Before we get to today's blog topic, I want to extend some remarks of thanks to all of you who've been so patient as this never-ending saga of delays never ends. This has played havoc with my ability to schedule anything for almost a year and a half, and hence this month I have not yet scheduled any vidchats nor been able to schedule any interviews. Needless to say, this is not easy to deal with, and I truly appreciate everyone's patience. I am exhausted and dog tired from constantly getting things ready, and then having the schedule collapse once again. So thank you for understanding and for your patience. This means, also, that blogs and News and Views are up in the air this week as well, but I will try to keep everyone apprised. Some components have arrived, which now sit uselessly in big boxes in my living room.
In any case, by way of context to introduce today's blog, regular readers here will recall that when the USS Fitzgerald and USS John McCain had their respective collisions off the coasts of Japan and Singapore, I was suspicious. The US Navy wanted us, at the time, to write this all off to incompetence and poor training. Indeed, a few military or former military that I am familiar with, also tried to convince me that this was, indeed, the reason. I remain, however, skeptical of it. At the time, it seemed to me that perhaps some sort of exotic hacking - remote or otherwise - might have occurred, not only to the American ships, but also to the ships which collided with them. My suspicions fell on Russia, even though regular readers here know I'm not a "blame-Russia-for-everything" person. The reason for that was the two suspicious incidents involving Russian aircraft, and the shutdown of electrical systems on the USS Donald Cook, first in the Black Sea, then again in the Baltic. The Russians demonstrated similar electronic warfare capability when they first intervened in Syria, so it was a reasonable guess to make at the time.
But there is another story that has recently come to light that may have some bearing on all of this, and indeed, so many people sent versions of it that I was positively overwhelmed; almost the entire list of people - and then some - who share articles on a regular basis did so here. If I were to make a simple "guesstimate" of the percentage of that list who did so, I'd say it was easily around 80 percent. In any case, it was a record, and thank you to all of you who passed along various versions of the story.
The story is that the Chinese have been planting tiny microchips, in effect, hacking the hardware, and that this hardware has infected major American corporations such as Apple, Google, and even the Central Intelligence Agency. (Gee, go figure! Who would have thought the Chinese would do that after farming out the tech industry to them?) Here are two versions of the story:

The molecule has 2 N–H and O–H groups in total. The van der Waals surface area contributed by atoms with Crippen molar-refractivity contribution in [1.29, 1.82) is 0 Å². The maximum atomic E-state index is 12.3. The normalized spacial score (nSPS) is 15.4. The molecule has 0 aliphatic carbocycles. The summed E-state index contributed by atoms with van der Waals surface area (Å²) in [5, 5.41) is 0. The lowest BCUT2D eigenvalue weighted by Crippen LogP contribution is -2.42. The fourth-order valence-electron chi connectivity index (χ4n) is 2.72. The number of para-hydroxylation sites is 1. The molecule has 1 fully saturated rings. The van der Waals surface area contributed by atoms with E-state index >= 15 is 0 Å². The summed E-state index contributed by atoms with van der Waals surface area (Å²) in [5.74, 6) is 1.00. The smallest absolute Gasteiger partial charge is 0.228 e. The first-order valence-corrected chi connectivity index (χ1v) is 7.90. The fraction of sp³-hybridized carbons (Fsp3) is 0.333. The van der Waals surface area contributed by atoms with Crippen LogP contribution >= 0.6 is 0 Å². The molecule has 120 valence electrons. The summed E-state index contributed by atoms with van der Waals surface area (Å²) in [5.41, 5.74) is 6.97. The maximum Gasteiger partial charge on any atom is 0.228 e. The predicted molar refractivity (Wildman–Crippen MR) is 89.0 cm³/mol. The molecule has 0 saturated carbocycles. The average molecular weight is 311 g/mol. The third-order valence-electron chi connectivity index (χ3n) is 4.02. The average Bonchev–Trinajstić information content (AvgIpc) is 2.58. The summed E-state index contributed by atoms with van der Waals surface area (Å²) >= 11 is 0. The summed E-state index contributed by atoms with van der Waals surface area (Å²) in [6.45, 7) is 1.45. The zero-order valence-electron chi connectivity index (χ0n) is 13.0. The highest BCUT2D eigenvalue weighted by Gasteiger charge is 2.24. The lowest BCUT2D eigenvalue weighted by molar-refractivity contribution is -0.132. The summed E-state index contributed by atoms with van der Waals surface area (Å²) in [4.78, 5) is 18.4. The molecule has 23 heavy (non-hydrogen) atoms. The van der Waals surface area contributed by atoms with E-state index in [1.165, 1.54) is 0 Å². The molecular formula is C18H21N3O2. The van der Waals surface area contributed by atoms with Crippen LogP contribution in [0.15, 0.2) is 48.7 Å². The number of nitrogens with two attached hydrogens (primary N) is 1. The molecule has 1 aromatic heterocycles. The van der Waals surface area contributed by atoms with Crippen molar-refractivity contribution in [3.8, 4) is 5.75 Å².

There's something in the Zero Hedge article that caught my eye, as it did the many people who passed it along:
One week ago, President Trump stood up at a meeting of the United Nations Security Council and accused China of attempting to tamper with US elections - mimicking some of the same allegations that had first been levied against Russia nearly two years prior. In his speech, Trump claimed that China was working to undermine Republicans, and even the president himself, warning that "it's not just Russia, it's China and Russia." While the media largely shrugged off this proclamation as more presidential bombast probably inspired by the burgeoning US-China trade beef, the administration continued to insist that it was taking a harder line against Chinese efforts to subvert American companies to aide the Communist Party's sprawling intelligence apparatus. As if to underline Trump's point, the FBI had arrested a Taiwanese national in Chicago the day before Trump's speech, accusing the 27-year-old suspect of trying to help China flip eight defense contractors who could have provided crucial intelligence on sensitive defense-related technology.
But in a game-changing report published Thursday morning, Bloomberg Businessweek exposed a sprawling multi-year investigation into China's infiltration of US corporate and defense infrastructure.Most notably, it confirmed that, in addition to efforts designed to sway US elections, China's intelligence community orchestrated a pervasive infiltration of servers used to power everything from MRI machines to the drones used by the CIA and army. They accomplished this using a tiny microchip no bigger than a grain of rice.